Making a tool cavity

I have need, from time to time, to replace small plastic fiberoptic
rods used for gun sights. The factory rods have a small rivet-type
head on each end of the rod for retention. Mulling it over, I figure
that maybe using friction and spinning the head on would work. To do
that, I'd need a highly polished spherical cavity on my spinner. I've
not had great success producing same in the past, this would be
probably between 2 and 4mm across. I've come up with a methodology
that will probably work. I'd either make up a D-bit with a
hemispherical end of the proper radius(probably 3-4x the radius of the
fiberoptic rod) or use a carbide burr in a micro die grinder/Foredom
handpiece to produce the shallow cavity in the end of the tool. I'd
then use a tungsten carbide ball and use that in conjunction with a
bench vise or press to produce the surface finsh I want. Lee uses
something similar to produce lead ball molds for blackpowder shooting.
I'm considering using something like 1/4" brass/bronze rod that I've
got sitting around for tool stock and using a pneumatic micro die
grinder for driving the tool after it's made becuase it can be
throttled way down. If I end up making up an alignment jig, it's would
be simple to use a V-block mount on the cylindrical die grinder body to
mount it to the jig. Anybody ever done something similar?
Stan
Reply to
stans4
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Stan, look at some of the jewelry supply websites and look for a dapping die. They are a series of graduated semi-sperical depressions used to make 1/2 of a bead or a domed form in non-ferrous metals.Some can be had for a cheap price. Michael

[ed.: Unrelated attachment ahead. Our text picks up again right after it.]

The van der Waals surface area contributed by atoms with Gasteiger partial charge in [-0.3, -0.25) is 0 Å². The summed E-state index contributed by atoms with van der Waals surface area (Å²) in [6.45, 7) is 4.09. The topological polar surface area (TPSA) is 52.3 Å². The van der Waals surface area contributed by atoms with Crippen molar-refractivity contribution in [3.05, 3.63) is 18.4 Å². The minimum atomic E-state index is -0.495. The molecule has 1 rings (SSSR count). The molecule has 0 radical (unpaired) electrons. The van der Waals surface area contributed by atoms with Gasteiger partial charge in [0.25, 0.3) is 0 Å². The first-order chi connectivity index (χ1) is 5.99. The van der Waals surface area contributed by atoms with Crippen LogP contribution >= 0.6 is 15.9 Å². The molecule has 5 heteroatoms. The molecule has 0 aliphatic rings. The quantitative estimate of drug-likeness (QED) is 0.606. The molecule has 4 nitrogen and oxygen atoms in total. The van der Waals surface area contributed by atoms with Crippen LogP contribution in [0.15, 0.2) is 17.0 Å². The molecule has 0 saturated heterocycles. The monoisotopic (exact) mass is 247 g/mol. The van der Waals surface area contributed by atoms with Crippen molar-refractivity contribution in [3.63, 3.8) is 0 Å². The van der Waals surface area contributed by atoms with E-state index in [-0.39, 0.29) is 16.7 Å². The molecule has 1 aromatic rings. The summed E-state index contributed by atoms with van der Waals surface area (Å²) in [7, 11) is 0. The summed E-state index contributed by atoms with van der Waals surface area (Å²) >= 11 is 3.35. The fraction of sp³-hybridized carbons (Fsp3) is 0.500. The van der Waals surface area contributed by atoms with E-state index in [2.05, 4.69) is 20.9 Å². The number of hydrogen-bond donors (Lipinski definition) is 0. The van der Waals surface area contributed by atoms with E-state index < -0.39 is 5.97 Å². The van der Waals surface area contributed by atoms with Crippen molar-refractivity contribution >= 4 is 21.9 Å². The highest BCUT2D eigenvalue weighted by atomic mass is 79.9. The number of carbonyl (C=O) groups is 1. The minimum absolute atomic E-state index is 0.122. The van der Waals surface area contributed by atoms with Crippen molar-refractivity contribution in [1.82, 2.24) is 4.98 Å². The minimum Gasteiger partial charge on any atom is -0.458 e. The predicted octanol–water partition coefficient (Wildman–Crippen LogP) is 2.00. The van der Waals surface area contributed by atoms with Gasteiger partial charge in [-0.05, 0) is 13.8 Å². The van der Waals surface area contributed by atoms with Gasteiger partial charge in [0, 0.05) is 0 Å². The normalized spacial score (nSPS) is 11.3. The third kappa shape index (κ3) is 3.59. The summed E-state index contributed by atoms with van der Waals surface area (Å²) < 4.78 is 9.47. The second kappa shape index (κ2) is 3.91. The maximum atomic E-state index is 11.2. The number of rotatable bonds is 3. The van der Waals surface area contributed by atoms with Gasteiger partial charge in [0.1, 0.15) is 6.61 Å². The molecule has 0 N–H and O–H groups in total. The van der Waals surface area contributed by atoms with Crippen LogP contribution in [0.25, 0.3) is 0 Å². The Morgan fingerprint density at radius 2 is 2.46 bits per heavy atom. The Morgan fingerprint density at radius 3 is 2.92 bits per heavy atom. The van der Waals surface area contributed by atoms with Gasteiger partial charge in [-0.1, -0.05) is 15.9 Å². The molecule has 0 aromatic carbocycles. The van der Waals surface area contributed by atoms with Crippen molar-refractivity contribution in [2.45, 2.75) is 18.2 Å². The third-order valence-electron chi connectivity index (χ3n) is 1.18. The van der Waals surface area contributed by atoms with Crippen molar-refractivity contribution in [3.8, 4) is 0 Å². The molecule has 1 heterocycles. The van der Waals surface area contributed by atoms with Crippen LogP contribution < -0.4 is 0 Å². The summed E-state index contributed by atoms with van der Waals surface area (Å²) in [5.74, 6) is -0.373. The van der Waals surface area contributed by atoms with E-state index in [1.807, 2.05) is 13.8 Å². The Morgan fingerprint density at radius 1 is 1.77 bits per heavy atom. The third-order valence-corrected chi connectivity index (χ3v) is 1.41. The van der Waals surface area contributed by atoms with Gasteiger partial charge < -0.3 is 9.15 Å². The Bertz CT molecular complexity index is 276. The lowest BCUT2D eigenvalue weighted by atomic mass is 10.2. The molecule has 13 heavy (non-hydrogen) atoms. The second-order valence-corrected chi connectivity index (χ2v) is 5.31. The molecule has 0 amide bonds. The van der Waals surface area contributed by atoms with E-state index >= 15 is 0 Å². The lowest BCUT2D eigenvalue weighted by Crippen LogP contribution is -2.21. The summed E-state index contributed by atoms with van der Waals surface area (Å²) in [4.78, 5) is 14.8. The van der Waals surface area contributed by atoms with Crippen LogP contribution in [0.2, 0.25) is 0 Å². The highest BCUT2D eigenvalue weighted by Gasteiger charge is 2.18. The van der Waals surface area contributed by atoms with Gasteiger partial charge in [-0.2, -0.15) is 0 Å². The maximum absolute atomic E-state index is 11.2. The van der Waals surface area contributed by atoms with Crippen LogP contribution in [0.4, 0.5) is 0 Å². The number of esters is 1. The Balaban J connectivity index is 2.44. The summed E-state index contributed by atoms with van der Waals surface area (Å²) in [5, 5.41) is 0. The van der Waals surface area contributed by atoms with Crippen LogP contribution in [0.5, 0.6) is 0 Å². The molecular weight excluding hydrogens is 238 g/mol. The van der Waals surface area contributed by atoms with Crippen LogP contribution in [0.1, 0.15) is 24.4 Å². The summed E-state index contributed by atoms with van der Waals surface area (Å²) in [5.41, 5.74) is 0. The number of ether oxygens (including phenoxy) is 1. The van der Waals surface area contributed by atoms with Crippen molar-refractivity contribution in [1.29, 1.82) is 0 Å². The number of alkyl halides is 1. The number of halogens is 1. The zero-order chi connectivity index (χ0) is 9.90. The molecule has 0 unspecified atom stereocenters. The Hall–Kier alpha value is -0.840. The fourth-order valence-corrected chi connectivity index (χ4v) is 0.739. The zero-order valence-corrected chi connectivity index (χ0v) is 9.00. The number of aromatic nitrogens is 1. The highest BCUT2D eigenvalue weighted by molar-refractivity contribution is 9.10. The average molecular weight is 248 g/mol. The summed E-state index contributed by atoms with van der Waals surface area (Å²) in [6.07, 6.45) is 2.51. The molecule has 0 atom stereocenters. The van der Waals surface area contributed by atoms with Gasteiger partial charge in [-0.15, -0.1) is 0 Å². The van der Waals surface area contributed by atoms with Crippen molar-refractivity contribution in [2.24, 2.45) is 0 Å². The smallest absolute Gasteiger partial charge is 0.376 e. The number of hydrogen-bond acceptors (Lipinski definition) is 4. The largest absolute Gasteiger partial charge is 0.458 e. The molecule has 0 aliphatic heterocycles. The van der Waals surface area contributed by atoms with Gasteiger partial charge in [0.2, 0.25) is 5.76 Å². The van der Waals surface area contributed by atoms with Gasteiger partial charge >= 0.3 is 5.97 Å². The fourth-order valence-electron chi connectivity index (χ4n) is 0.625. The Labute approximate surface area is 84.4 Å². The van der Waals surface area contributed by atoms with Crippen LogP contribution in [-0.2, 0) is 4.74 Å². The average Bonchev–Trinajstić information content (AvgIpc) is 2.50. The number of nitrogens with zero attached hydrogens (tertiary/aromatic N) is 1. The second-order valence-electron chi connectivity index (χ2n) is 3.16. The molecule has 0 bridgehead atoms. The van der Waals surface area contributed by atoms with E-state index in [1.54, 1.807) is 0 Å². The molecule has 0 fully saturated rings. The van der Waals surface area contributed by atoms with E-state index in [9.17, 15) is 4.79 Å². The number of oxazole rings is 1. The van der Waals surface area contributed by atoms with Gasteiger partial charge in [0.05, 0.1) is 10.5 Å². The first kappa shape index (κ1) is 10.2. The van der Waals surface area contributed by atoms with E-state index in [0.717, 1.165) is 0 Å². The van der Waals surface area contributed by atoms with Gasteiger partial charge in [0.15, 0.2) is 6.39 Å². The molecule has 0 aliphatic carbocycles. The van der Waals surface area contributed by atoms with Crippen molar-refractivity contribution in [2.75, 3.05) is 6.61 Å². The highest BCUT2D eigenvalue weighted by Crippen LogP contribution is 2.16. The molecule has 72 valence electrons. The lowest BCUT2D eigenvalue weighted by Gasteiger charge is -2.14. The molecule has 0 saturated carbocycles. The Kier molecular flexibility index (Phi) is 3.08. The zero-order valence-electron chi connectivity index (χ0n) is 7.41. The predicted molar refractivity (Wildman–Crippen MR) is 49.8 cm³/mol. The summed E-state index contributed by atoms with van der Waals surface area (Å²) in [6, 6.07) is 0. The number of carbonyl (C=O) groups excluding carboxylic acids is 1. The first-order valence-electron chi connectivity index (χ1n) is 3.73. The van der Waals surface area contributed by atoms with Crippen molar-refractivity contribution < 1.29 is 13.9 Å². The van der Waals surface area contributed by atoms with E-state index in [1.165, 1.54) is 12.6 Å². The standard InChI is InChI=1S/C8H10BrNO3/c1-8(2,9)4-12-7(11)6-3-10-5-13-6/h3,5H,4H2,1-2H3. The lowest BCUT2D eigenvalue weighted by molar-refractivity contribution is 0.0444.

Reply to
MKnott
Wow. I think maybe you are making it more difficult than it needs to be. The normal way to get that nice shiny half dome end on a chunk of fiber optic rod in a gun sight is with a butane lighter. Slip a chunk of rod through the hole. Leave about one diameter sticking out. Less for a smaller diameter end, more for a larger one. Wave the flame of a lighter at it. It will melt into that perfect half globe of plastic. No polishing required. If you want to make up a few with one end done for spares, just drill an appropriate hole on a scrap of aluminum. I use 1.5mm fiber optic for front pistol sights. A 1/16" hole is just right.
Reply to
Bill Marrs
Must be you get cleaner burning butane than I do, any time I use a butane lighter or midget torch on plastic for polishing purposes, I end up with soot embedded. On the other hand, I do have a nifty hot-air tip for one of my butane soldering irons, I might just try that out if I can dig it out from where the tool monster has it hid.
The inserts don't get busted in use so I don't need spares, red is absolutely useless for a sight color for me and that's what most fiber optic sights come with. So I've been busy converting them to green, which works better.
Stan
Reply to
stans4
There is a bit of technique involved. It's especially fun when you are doing it between stages at an IPSC match, standing in the rain with the wind blowing. I do bust a few in use, usually by getting too close to a port or barricade and whacking the front sight from recoil. There is a discussion on fiber optic sights going on now over at
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Some good info there. I've tried both the red and green. Either one works for me, but I trend toward red.
Bill
Reply to
Bill Marrs
I was getting it from Lees Red Ramps
Gunner
"A prudent man foresees the difficulties ahead and prepares for them; the simpleton goes blindly on and suffers the consequences." - Proverbs 22:3
Reply to
Gunner

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